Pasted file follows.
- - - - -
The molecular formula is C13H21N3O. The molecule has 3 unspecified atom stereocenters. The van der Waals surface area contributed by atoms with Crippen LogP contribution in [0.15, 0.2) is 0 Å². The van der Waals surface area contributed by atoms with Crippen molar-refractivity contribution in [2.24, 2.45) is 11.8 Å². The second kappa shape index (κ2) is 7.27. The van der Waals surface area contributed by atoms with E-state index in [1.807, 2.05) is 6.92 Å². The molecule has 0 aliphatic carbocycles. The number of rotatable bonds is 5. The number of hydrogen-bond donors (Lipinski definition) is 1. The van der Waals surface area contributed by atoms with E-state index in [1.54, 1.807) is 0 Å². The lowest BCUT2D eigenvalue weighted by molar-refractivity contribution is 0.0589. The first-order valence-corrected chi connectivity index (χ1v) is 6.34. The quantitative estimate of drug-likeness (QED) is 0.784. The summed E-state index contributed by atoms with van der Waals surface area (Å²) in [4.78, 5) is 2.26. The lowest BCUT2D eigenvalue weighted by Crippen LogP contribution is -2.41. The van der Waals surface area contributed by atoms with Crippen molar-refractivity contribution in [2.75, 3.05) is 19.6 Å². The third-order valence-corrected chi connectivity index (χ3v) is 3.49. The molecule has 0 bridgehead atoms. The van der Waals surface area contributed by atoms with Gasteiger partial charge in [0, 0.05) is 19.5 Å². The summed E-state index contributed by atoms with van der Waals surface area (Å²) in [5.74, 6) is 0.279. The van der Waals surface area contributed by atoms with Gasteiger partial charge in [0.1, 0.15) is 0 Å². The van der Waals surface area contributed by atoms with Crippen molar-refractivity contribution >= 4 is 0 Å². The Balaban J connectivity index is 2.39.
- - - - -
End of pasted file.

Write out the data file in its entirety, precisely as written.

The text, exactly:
The molecular formula is C13H21N3O. The molecule has 3 unspecified atom stereocenters. The van der Waals surface area contributed by atoms with Crippen LogP contribution in [0.15, 0.2) is 0 Å². The van der Waals surface area contributed by atoms with Crippen molar-refractivity contribution in [2.24, 2.45) is 11.8 Å². The second kappa shape index (κ2) is 7.27. The van der Waals surface area contributed by atoms with E-state index in [1.807, 2.05) is 6.92 Å². The molecule has 0 aliphatic carbocycles. The number of rotatable bonds is 5. The number of hydrogen-bond donors (Lipinski definition) is 1. The van der Waals surface area contributed by atoms with E-state index in [1.54, 1.807) is 0 Å². The lowest BCUT2D eigenvalue weighted by molar-refractivity contribution is 0.0589. The first-order valence-corrected chi connectivity index (χ1v) is 6.34. The quantitative estimate of drug-likeness (QED) is 0.784. The summed E-state index contributed by atoms with van der Waals surface area (Å²) in [4.78, 5) is 2.26. The lowest BCUT2D eigenvalue weighted by Crippen LogP contribution is -2.41. The van der Waals surface area contributed by atoms with Crippen molar-refractivity contribution in [2.75, 3.05) is 19.6 Å². The third-order valence-corrected chi connectivity index (χ3v) is 3.49. The molecule has 0 bridgehead atoms. The van der Waals surface area contributed by atoms with Gasteiger partial charge in [0, 0.05) is 19.5 Å². The summed E-state index contributed by atoms with van der Waals surface area (Å²) in [5.74, 6) is 0.279. The van der Waals surface area contributed by atoms with Gasteiger partial charge in [0.1, 0.15) is 0 Å². The van der Waals surface area contributed by atoms with Crippen molar-refractivity contribution >= 4 is 0 Å². The Balaban J connectivity index is 2.39.